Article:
Purpose Please said...

Comment that the fox is ruling the chicken house is well taken. The next logical expansion for the fox is another seat on the B O S. There is an " undeclared " candidate running for B O S, who may be a Trojan horse for the school system. That has been kept in the closet..time to see if the shoe fits, and who is wearing it.

Anonymous said...

When MA was built, it was supposed to have some students come in from outside M'boro. The solution is to attract other towns ti use our great resources or go to a regional system other than elementary. our kids used to go to Kingswood.... A small town cannot keep a quality eduction system with small enrollment.

Matt Helms said...

All is very simple.

Close all the Moultonborough schools.

Sell the property.

Send the students to Interlakes or Wolfeboro.

Anonymous said...

Regionalization is the answer. Send all the high school students to Interlakes and Kingswood and take their middle school students. Make MA a middle school. Every grade level will get more course offerings and each school will have enough athletes to field a competitive team.

Anonymous said...

I watched the video of the last school board meeting and was particularly interested in what Superintendent Noyes said. Due to declining enrollment, she asked the school board to authorize hiring an outside consultant to do a strategic plan.

The Superintendent spoke of interviewing mainly arents and teachers and a few community members. One parent spoke up an expressed concern as to who these community members might be and how they would be chosen. I find it troubling that the number of community members asked to participate will be limited.

Declining enrollment and the future of our schools is a community issue. I hope the Superintendent and school board don't shut those of us without children in the system, out of the conversation.

Terence C. Jatko said...

Why should we have to hire a consultant to do a "strategic plan"? One might assume the superintendent has a modicum of management ability; she should be able to come up with a workable plan. This smacks of passing the buck to avoid making unpleasant and sometimes unpopular decisions. It's time to make dramatic budget cuts.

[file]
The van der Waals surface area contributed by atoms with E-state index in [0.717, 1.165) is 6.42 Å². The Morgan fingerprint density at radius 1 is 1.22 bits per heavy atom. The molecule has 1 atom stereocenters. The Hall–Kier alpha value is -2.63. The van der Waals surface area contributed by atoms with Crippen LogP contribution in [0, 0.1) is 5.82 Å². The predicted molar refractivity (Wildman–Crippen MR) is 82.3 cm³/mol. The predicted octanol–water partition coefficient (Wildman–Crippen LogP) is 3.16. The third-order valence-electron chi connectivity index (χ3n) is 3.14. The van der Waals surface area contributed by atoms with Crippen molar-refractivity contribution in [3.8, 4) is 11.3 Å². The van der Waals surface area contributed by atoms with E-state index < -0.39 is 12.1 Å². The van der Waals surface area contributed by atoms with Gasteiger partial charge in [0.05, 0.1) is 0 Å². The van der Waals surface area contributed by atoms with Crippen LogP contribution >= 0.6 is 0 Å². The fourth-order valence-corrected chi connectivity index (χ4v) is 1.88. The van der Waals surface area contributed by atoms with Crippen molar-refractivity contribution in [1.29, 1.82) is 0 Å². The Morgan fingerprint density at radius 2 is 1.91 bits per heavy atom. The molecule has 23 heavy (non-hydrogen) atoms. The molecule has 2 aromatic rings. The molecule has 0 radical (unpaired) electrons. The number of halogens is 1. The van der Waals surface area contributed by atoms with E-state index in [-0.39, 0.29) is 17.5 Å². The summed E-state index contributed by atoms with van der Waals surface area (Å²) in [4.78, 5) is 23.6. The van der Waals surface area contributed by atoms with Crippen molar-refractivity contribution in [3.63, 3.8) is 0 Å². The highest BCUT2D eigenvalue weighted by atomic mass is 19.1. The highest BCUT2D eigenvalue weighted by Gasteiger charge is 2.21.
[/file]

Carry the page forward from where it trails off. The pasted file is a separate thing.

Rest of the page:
John Albertson said...

Terrence, Terrance, come on now.
Would you chair a committee to make a recommendation to eliminate your job and that of your coworkers?
Bluster aside, I sincerely doubt it.
Yes, the town should have an independent study of the entire school system. Paid for by the taxpayers.

Joe Cormier/jcormier2@myfairpoint.net said...

NH #5 ......
Glad were 5 not 4!

Vermont #4
On average, Vermont school districts spent nearly $19,000 per pupil In 2012, more than in any other state.

"New Hampshire’s school finances are similarly strong. On average, school districts spent more than $14,500 per student in 2012. However, the distribution of that spending is troubling. The spending gap between the state’s top and bottom districts was more than $10,000 per pupil, nearly the largest in the country."

o. 5 Best: New Hampshire

> Overall grade: B-

> State Score: 82.3

> Per pupil spending: $14,561 (8th highest)

> High school graduation rate: 87.0% (9th highest)

> Eighth graders proficient in math or reading: 46.8% (5th highest)


Eric Taussig said...

I too have to wonder why we need another "consultant" at his time to analyze our declining enrollment and future. Cleary throwing money at this problem will not solve declining enrollment and expense.

What we need first is a sound business type plan that explores the options for consolidation with other districts to create a viable base for elementary, middle and high school that all will NOT BE in Moultonborough.

After analyzing that, we need to gather figures and inventory facilities. At that point, perhaps a consultant who has experience in NH on consolidation might make sense, but not one who will have an agenda whether it be cost reduction or improving education. We need to decide that question ourselves as a predicate, up front, before a consultant is hired. That agenda must be established before the "erector set" is assembled by the consultant.

It's for the children said...

I like your idea Mr. Taussig but logic and sound thinking don't stand a prayer not with a School Board whose members are parents, educators or both.